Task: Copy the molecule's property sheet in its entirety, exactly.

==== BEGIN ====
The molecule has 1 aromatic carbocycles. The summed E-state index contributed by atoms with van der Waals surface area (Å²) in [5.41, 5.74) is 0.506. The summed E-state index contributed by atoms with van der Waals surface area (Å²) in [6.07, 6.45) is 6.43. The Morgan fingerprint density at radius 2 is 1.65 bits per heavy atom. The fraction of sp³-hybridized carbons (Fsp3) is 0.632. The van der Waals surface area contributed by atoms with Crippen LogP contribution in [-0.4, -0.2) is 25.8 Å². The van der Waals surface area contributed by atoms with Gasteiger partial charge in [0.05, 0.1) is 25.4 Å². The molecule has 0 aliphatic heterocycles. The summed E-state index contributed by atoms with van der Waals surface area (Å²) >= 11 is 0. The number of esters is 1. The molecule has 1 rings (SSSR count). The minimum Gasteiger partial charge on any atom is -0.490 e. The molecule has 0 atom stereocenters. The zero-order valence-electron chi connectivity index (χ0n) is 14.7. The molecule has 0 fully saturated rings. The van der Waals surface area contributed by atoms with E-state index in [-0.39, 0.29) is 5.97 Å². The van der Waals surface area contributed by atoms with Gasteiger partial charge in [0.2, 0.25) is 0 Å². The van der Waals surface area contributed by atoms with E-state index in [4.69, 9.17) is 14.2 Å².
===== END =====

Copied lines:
The molecule has 1 aromatic carbocycles. The summed E-state index contributed by atoms with van der Waals surface area (Å²) in [5.41, 5.74) is 0.506. The summed E-state index contributed by atoms with van der Waals surface area (Å²) in [6.07, 6.45) is 6.43. The Morgan fingerprint density at radius 2 is 1.65 bits per heavy atom. The fraction of sp³-hybridized carbons (Fsp3) is 0.632. The van der Waals surface area contributed by atoms with Crippen LogP contribution in [-0.4, -0.2) is 25.8 Å². The van der Waals surface area contributed by atoms with Gasteiger partial charge in [0.05, 0.1) is 25.4 Å². The molecule has 0 aliphatic heterocycles. The summed E-state index contributed by atoms with van der Waals surface area (Å²) >= 11 is 0. The number of esters is 1. The molecule has 1 rings (SSSR count). The minimum Gasteiger partial charge on any atom is -0.490 e. The molecule has 0 atom stereocenters. The zero-order valence-electron chi connectivity index (χ0n) is 14.7. The molecule has 0 fully saturated rings. The van der Waals surface area contributed by atoms with E-state index in [-0.39, 0.29) is 5.97 Å². The van der Waals surface area contributed by atoms with Gasteiger partial charge in [0.2, 0.25) is 0 Å². The van der Waals surface area contributed by atoms with E-state index in [4.69, 9.17) is 14.2 Å².